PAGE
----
(CN) – Nestle did not breach a decades-old agreement over Ozarka spring water licensing, the 10th Circuit ruled, reversing a multimillion-dollar verdict against the Swiss chocolatier.
Eureka Water Co. claimed that it was given an exclusive license to sell Ozarka spring water in 60 Oklahoma counties under a 1975 agreement with Arrowhead, which Perrier acquired in the late 1980s.
After Nestle bought Perrier in 1992, it started selling Ozarka PET Spring water in Eureka’s territory. Though Nestle later paid Eureka royalties or “‘invasion fees'” totaling $2.5 million, it ended those payments in 2007 after concluding that the arrangement was too expensive.
Eureka filed suit in the U.S. District Court for the Western District of Oklahoma, and a jury ruled that the 1975 agreement gave Eureka an exclusive right to the Ozarka trademark. Eureka won $9.2 million on its breach of contract claim, and $5 million for tortious interference.
But the Denver-based 10th Circuit unanimously sided with Nestle on appeal.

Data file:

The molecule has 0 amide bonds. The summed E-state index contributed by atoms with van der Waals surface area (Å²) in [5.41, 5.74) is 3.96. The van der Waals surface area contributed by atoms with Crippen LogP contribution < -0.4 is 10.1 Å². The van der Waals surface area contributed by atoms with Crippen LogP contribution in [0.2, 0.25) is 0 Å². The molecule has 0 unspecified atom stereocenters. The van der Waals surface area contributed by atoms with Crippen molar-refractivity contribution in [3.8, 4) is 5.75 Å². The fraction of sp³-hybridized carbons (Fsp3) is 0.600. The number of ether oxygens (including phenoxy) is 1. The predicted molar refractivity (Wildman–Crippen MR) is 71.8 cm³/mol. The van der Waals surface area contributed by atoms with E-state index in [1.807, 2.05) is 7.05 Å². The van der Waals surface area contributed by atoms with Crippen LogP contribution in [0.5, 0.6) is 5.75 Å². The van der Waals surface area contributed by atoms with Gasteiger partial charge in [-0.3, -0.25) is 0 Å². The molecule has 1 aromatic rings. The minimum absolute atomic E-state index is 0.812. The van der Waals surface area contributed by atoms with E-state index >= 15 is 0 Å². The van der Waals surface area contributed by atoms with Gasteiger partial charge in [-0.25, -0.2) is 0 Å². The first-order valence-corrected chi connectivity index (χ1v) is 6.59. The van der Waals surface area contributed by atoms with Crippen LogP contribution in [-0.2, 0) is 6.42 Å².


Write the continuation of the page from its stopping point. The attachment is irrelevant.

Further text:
While the 1975 agreement covered purified water and drinking water, it “unambiguously does not cover spring water under Oklahoma contract law,” Judge Harris Hartz wrote for a three-member panel.
Eureka cannot support its claim that Nestle had hurt Eureka’s business when it stopped offering PET spring water at a discount and began selling directly to Eureka’s customers, the court found.
“We reverse the denial of JMOL [judgment as a matter of law] on the tortious-interference claim because Eureka failed to show that Nestle’s decision to charge Eureka what it charged other vendors for bottled water was not privileged or justified,” Hartz wrote.
“In short, Eureka has failed to show why Nestle did not have the same right as any other seller of goods to treat all similarly situated customers the same, absent a contractual obligation to the contrary,” he added.
The 34-page opinion also affirms dismissal of Eureka’s claim for unjust enrichment, which relied “on the false premise that Eureka’s license to use the Ozarka trademark covers spring water.”
On remand, Eureka can seek more than $1 million in unpaid royalties, plus other discounts and allowances of roughly $298,000.
Though Nestle claimed that there was no evidence it deceived Eureka on this cout, the court refused to hear this argument because it had not been raised earlier.
Nestle also argued that the trial court had improperly allowed a “prejudicial privileged document,” as well as testimony from a Eureka damages expert, but the federal appeals court called these claims irrelevant.
Judges Carlos Lucero and Terrence O’Brien joined the panel decision.